I was preparing for what will probably become my next post, triggered by something I read in the New Scientist. I couldn’t link to the full text of the article, it was hidden behind a Premium Wall. And it made me go off at a tangent, mid-post.
Most journals nowadays provide their print subscribers with free electronic access; some even provide electronic-only access at sharply reduced prices.
Why not let subscribers link to premium articles for free, via their blogs? As long as I have valid access to the pool, let me invite some friends to check out the water, as Seth Godin probably said sometime. Aren’t recommendations the most powerful form of advertising?
Obviously there are good, bad and stupid ways of doing this.
- Stupid Way: Telling me I can link to ‘n’ articles a year for free as part of my subscription. Trojan Horse route to more pernicious DRM and micromanagement of person and content.
- Bad Way: Asking me to pay some specified sum per link, small enough to attract me yet large enough to irritate me while I do it.
- Good Way: Suck Free Powerful Advertising from the Firehose of Recommendation. Let me do it whenever I like. As often as I like.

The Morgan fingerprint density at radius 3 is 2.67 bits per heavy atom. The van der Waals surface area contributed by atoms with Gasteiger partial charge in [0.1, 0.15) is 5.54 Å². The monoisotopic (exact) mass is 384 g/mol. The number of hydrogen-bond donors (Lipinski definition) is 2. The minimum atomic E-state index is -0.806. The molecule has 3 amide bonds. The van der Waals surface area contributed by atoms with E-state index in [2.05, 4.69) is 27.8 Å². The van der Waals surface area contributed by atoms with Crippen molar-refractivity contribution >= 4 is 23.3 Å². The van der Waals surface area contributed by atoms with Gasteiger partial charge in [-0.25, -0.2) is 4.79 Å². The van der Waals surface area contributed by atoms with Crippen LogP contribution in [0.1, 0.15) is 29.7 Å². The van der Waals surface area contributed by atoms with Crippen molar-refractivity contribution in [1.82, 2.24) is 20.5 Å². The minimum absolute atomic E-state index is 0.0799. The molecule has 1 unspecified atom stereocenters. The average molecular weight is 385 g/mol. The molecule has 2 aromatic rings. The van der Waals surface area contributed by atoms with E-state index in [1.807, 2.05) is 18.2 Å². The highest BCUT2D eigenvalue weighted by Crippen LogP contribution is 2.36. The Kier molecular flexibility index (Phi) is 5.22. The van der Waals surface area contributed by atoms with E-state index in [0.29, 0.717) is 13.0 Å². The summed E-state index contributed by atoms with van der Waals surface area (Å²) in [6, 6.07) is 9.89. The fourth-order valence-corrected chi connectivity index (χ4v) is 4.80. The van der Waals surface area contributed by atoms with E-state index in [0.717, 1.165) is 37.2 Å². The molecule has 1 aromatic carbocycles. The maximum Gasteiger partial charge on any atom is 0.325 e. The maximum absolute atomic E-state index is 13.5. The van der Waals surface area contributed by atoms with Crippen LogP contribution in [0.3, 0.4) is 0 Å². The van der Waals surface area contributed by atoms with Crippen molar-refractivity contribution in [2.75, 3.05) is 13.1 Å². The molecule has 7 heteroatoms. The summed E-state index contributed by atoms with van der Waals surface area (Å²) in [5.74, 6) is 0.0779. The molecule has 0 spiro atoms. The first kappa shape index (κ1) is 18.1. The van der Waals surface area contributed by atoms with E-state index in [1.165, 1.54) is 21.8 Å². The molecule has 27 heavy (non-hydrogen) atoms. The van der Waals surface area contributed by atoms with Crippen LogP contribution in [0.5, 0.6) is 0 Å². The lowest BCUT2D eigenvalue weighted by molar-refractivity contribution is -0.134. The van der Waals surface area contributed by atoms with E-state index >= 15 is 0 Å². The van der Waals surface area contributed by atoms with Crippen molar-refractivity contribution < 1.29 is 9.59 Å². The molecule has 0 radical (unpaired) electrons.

Which brings me to the point of this post. We have to move from this mindset of Itemised Billing Living. Run from it. And go as close to Eat as Much as You Like Living.
Trade as much as you like. Call as much as you like. Drive as far as you like. That’s what it should be like.
Instead, we’ve been sold this pup of usage-based billing, and what a pup it turned out to be. And we probably pay for it separately, for the pleasure of having itemised billing.
Get that pooper-scooper out. Usage-based tariffs are Trojan Horses that let vendors build baroque billing and administration systems that can then be used to micromanage you out of existence. [You, Sir, spent £5.37 last month on calls that suspiciously look personal…… How do you plead? Puh-lease. Give them Itemised Billing and they go and build an Itemised Billing Analysis Department. Fossilfools.] Usage-based tariffs are neither simple nor convenient.
Instead, we should strive for two purchase models.
As Much as You Like. Either Time-based (per month, per year, whatever) or Capacity-based (fill your trolley, your plate, your bowl or your boots).
One-off. Pay for the transaction. Nothing more.